Photo Prayer 2021-35 -- Lucky To Be Alive

Any male over the age of 30 is lucky to be alive. This belief of mine is untested and unverified, but most guys have an innate desire for adventure. Added to that is a need to prove to themselves that they have what it takes to be a man, an overpowering impulse to show their buddies they aren’t chicken, and a primal urge to attract female attention by outlandish displays of devil-may-care bravado. Pray for them! Pray, too, for foolish young seekers who race ahead before they see where the Spirit will lead them, who are eager to show they are true believers, who are more than ready to have their faith tested, and who hope to attract God’s attention by their dare-devil bravado. God help us!

Photo of a man diving into Saint Peter’s Quarry, Pennsylvania, June 8, 2014.
Nine days later, an injured diver was airlifted to a local hospital. He was 39 years old!
Image copyright 2014; text, 2021 by Danny N. Schweers.

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Donna wrote:
So true!! 😆 great post and photo as always! 🙌🙌🙌👍

Julie wrote:
Nice meditation on the frail reasons for human behavior. You hit the nail on the head with every sentence. The picture is perfect!

[DANNY REPLIED: Thanks, Donna and Julie! As a male, I still take chances, but now that I am older and wiser, I take chances with writing instead of leaps off of cliffs. A safer way to impress the ladies.]

Dennis C. Darling wrote:
When I was given the last name of “Darling’, I came with lifetime dispensation from having to participate in any macho, foolhardy adventures or sports. [DANNY REPLIED: I did not have that dispensation and was a rail-thin scrawny terribly shy kid. I practiced invisibility. Gradually, I got to be less shy, and eventually became outgoing and verbose. You and I met each other well after that transition.]

Sybil wrote:
Lucky. Indeed! As a mother of 3 sons, I can attest to the truth of that, data or no data! [DANNY REPLIED: Thanks for the confirmation! I have trotted out my thesis to several guys and gotten back some hair-raising stories about their near-death experiences.]

Hugh wrote:

John wrote:
I like the two devil references and wondered whether there might be some reason for how you use each. I looked up origin of devil-may-care and found this quote: “As for the origin and meaning of ‘devil-may-care,’ it seems that the phrase stands as a sort of general antithesis to the speaker’s own outlook. Here, the phrase may have originated as part of a longer phrase; some cite examples like ‘The devil may care; I certainly don’t.’ The phrase is also similar to another that uses a rather similar idea: when English speakers say ‘devil take the hindmost,’ the idea is that no one wants to be last. For example, when someone says ‘They took to the street, away from the scene of the fire, devil take the hindmost,’ the idea is that everyone ran away quickly, not wanting to be left behind.” [DANNY REPLIED: “Devil-may-care” is an odd expression since it means the person does not care and is reckless. As for being last, predator animals chase herds and attack the slowest and weakest, often those running last. Do you know the joke about the two men who see an angry grizzly bear coming towards them and the one man stops to put on his running shoes?]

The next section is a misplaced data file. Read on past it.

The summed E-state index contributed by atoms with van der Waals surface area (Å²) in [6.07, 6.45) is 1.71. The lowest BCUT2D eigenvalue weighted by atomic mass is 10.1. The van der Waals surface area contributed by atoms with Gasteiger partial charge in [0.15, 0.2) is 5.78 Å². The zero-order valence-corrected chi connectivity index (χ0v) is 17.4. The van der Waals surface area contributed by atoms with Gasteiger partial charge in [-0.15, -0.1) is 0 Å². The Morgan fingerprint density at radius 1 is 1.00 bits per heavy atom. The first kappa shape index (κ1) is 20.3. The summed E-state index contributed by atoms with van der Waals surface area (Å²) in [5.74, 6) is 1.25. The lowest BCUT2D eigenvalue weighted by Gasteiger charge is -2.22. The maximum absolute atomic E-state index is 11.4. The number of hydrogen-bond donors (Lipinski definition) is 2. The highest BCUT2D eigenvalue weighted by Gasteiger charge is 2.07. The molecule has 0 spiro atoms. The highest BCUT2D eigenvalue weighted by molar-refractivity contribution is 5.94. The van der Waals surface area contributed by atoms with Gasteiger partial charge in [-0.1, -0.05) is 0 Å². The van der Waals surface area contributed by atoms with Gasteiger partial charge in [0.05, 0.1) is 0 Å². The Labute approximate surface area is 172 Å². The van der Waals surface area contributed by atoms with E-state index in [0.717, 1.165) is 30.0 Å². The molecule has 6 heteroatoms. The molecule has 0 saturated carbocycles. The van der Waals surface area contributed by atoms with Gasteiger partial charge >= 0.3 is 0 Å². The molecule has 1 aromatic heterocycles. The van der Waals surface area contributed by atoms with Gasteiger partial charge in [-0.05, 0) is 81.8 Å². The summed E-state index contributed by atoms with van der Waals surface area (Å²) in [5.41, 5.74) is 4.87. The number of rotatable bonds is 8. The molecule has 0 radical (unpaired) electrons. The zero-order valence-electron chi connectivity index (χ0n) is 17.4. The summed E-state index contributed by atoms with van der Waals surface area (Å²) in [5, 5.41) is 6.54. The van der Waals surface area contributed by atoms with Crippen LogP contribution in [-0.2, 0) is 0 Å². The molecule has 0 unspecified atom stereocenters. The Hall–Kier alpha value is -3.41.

James wrote:
You allude to the irrational but in-common to enough men to be notable. This must be genetic, heritable just as observable in emergent behavior across the spectrum of other species. Reciprocally I understand it to be the case that some (many – all?) young female humans feel a powerful pull to the dangerous male – perhaps another emergent behavior? Wonder how this does, or does not, contribute to a positive evolutionary trend? One thing to note is that, from that evolutionary point of view, males are very expendable. Mostly used throughout history as cannon fodder. And, after performing the necessary act, in later life to sit, drink coffee or whatever, argue and sit some more, then keel over. Danny I am just playing with the extensions of your lovely prayer. Many – pray most – of us men have transcended “nature” in our better culture. [DANNY REPLIED: My concern is for those young men who have not yet transcended “nature”. In Walter Mosley’s 2020 book, “Trouble Is What I Do”, the hero encounters a tempting woman, a “woman whose eyes follow you down into your dreams,” and says to himself, “I … understand why young men put their lives on the line in everything from gangbanging to mountain climbing, from riding the roofs of subway cars to marching off to war.” — page 104.]

Tom wrote:
I read the print under the photo about the 39-year-old injured diver. The bravado complex you describe is perhaps worse for guys turning 40.

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